Ethical breeders work to preserve the quality and standard of the breed, and as a result, these puppies can be exorbitantly expensive and the breeders are careful in selecting owners for their pups. “These people aren’t breeding for money. They’re breeding for the love of the breed,” Sanjana said.
However, there are currently swaths of unethical breeders who fail to follow those same checks. While quality breeders will carefully consider each dog, including genetic and temperament issues, before mating them, there is little governance to ensure that unethical breeders follow those same steps, Sanjana said. As a result, the dogs’ health is compromised and puppies are sold for a pittance.
There are many dogs that spend their lives in shelters, which are rapidly filling up.
This has led to a wide availability of breeds being sold to people who don’t actually have the bandwidth to care for them. “It cannot be to say, ‘I want to have a show dog in my house but I don’t want to pay the price for it. I want a Saint Bernard by I don’t want to pay the Rs 90,000 or one lakh it might actually cost me, I want to pay Rs 5,000,’” Sanjana said.
That’s why animal experts are urging potential dog owners to think beyond short-term costs and investments before bringing a dog into their homes.
“Dogs live an average of 10 years, during which point you can get married, your job can take you somewhere else, you can have a child,” Sanjana said. “If you cannot commit to a dog saying, ‘I will treat the dog as I would any other family member,’ don’t get one.”
From trauma to rehabilitation
After Jade was abandoned at CUPA’s adoption centre, she was eventually taken to Fetch, a canine training centre owned by CV Franklin. “When a dog is abandoned, it goes through a lot of trauma,” he said. “There are times where the dog actually looks for his owner for the next few days. If he hears a male voice from a male owner or a female voice from a female owner, he actually looks for them and says, ‘is it them?’ And then eventually realises that they’re not coming back.”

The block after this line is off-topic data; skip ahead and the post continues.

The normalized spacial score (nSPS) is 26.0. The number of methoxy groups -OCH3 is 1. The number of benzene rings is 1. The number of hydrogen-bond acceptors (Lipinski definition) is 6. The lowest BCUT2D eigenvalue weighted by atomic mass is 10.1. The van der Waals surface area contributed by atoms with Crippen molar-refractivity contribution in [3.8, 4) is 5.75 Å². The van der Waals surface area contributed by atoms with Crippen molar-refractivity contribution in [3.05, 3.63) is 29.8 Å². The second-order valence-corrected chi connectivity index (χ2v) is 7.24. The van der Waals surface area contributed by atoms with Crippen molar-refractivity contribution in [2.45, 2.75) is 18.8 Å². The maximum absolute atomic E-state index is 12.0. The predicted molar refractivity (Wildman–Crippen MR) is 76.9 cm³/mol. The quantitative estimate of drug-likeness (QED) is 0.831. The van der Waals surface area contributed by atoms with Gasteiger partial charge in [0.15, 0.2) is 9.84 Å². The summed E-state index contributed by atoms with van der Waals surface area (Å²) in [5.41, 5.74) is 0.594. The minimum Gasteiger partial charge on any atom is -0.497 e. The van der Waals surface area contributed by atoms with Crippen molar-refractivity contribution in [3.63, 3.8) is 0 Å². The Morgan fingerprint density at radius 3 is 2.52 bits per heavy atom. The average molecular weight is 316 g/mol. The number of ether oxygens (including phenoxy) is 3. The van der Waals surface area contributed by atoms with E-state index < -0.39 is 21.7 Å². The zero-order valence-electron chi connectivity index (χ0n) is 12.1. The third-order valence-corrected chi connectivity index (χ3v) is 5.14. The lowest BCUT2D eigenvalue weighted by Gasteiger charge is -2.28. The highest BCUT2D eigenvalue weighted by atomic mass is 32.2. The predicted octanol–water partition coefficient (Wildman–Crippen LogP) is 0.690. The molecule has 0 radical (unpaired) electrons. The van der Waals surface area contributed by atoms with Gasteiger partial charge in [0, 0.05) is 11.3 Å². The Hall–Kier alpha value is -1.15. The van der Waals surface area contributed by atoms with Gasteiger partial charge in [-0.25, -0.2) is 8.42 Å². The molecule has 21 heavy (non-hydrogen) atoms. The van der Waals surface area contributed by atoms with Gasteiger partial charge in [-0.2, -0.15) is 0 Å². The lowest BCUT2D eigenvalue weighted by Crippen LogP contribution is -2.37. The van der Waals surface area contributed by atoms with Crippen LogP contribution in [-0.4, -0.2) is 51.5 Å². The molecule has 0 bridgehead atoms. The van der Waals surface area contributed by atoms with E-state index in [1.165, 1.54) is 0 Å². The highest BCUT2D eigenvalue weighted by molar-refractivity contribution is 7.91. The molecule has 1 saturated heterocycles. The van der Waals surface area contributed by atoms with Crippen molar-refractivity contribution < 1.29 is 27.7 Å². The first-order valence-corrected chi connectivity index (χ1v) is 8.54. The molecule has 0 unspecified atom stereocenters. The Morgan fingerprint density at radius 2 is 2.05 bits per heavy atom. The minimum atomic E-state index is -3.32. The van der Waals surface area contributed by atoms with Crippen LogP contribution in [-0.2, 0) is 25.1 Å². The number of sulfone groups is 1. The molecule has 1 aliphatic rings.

Helen, a Rottweiler, who was kicked out of her home.
Like humans, dogs also show signs of emotional stress associated with leaving their homes, facing a new environment and suddenly being surrounded by dozens of other dogs. That includes depression, loss of appetite, inactivity, weight gain, skittishness or a shattered sense of trust that makes the animal move away from people and other dogs.
Trainers like Franklin work to rehabilitate these dogs and help relieve them of trauma. He compares this kind of therapy to “a gym workout for a heartbroken person.” It uses a combination of physical routines, like playing fetch and going for walks, and mental ones, like obedience training, to get the dog back on its feet. But this isn’t a quick process — depending on the dog, it can usually take anywhere between 90 to 120 days.
The burden on shelters
In February, CUPA’s Second Chance Adoption Centre moved to its latest home in Doddaballapur, where there are currently almost a hundred dogs, many of whom have been abandoned, including both older dogs and litters of newborn puppies.